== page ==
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Foreign Trade

See Also: Insourcing, Outsourcing, Free Trade, Free Markets
Arguments For: Free Trade policies are necessary for America to remain competitive in the world market.
Arguments Against: So-called “free trade” may be good for someone, but it has NOT been good for Americans. Being “competitive” has cost Americans their jobs and their future. Civil unrest has begun to take hold.

Discussion Point: Suppose all foreign trades were subject to wage disparity adjustments.

Free Trade is not Fair Trade
The so-called “free trade” treaties that have been signed are not fair trade treaties. America always ends up on the loosing end of these types of bargains. For example the Japanese can build cars here but we can’t build ours in Japan. Why? Exactly how have Americans benefited from NAFTA?

Why are these “treaties” and not laws?
Treaties and “agreements” don’t require votes of the people. Why would the American people vote to have their employment taken away? Ask your local politician or multinational.

Look At All These Jobs!
The economy has exploded now that the market has healed and provided incentive for American entrepreneurs to flourish once more. And look – people have put away their pitchforks and gone back to work!


Proposal: Replace all “free trade” with “fair trade”. Price all foreign trade transactions to compensate for the disparity in wages between trading nations.

May the Cheapest Man Win
Suppose there is a global market for software tools. They are sold on the web. One tool is produced in the US and the other in Russia. Both are of equal quality and perform the same functions. The US tool sells for $1,000.00. The Russian tool is a bargain at $750.00. Or is it?

The Hidden Costs of Global Free Trade
The wages in Russia are half what they are in the USA. In the global free market model, the Russian tool would out-sell the US tool and ultimately put the US company out of business, eliminating the jobs for US programmers. The resulting lost wages would hurt not just those programmers, but also their families, the tax base and everywhere the programmer used to do business in the US. We see the multiplier effect acting in reverse. Now the programmer can no longer find work in the US, so he must be retrained to become a restaurant manager or perhaps a cook. His engineering degree has been wasted and he still owes student loans for which he can no longer pay, so he defaults on them and declares bankruptcy. His intellectual prowess is lost. His children see that earning a degree in engineering is a worthless waste of time and money, so they refuse to major in that subject, instead preferring to become rap stars. So while this transaction may have benefited a few consumers in the short run, it devastated the US economy in the long run.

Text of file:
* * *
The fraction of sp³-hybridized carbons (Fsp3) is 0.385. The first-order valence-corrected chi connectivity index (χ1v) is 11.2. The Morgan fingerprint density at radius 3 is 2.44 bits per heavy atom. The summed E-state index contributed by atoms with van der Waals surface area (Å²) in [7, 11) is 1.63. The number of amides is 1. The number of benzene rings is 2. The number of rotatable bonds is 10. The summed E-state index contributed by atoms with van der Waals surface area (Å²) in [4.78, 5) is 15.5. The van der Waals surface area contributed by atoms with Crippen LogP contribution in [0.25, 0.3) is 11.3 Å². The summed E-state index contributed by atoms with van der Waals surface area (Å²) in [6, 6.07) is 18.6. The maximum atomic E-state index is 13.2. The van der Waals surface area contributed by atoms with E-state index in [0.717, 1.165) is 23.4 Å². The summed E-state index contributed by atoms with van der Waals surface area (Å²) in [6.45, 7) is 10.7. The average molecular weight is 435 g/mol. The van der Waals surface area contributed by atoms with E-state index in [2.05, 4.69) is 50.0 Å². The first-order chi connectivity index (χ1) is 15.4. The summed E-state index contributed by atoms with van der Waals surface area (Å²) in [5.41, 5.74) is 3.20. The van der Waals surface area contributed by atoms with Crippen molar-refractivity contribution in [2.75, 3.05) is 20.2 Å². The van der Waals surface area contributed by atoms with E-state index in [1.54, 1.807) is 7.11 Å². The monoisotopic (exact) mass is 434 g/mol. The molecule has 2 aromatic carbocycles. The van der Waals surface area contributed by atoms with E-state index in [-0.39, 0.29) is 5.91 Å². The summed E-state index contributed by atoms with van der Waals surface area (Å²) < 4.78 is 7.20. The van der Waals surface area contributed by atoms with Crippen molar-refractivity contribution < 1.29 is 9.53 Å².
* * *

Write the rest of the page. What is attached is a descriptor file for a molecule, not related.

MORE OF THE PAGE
Free Trade does NOT make America “Competitive”
Free traders often argue that America needs to be more “competitive” to compete in the New World Order – the global economy. As American citizens, we might ask, “Why?” Perhaps we might benefit as investors since global price wars are said to increase “shareholder value”. But we can’t invest if we don’t have any jobs to provide the means to invest. It should be pretty clear by now that free trade policies do NOT make America “competitive”. In fact, free trade policies do the exact opposite – they rob Americans the ability to compete!

Level The Playing Field
All countries have control over their portions of the Internet. It is trivial to track products sold from foreign nations. To level the playing field, the US government would impose a tariff on the Russian product in an amount equal to 50% of the wage differential ($350.00). Alternatively, the US could shut out all foreign products from the US market. Another approach would be to subsidize US companies paying them $350.00 per product sold so that they could afford to compete with the Russians.

Why this is a reasonable compromise: The goal of America is to look out for its own preservation and self-interest. This proposal is fair in that it insulates Americans from the disparity of wages in foreign countries. It still allows for healthy competition at American prices. It still allows for foreign competition, except it is done on America’s terms. It is not free trade. It is fair trade.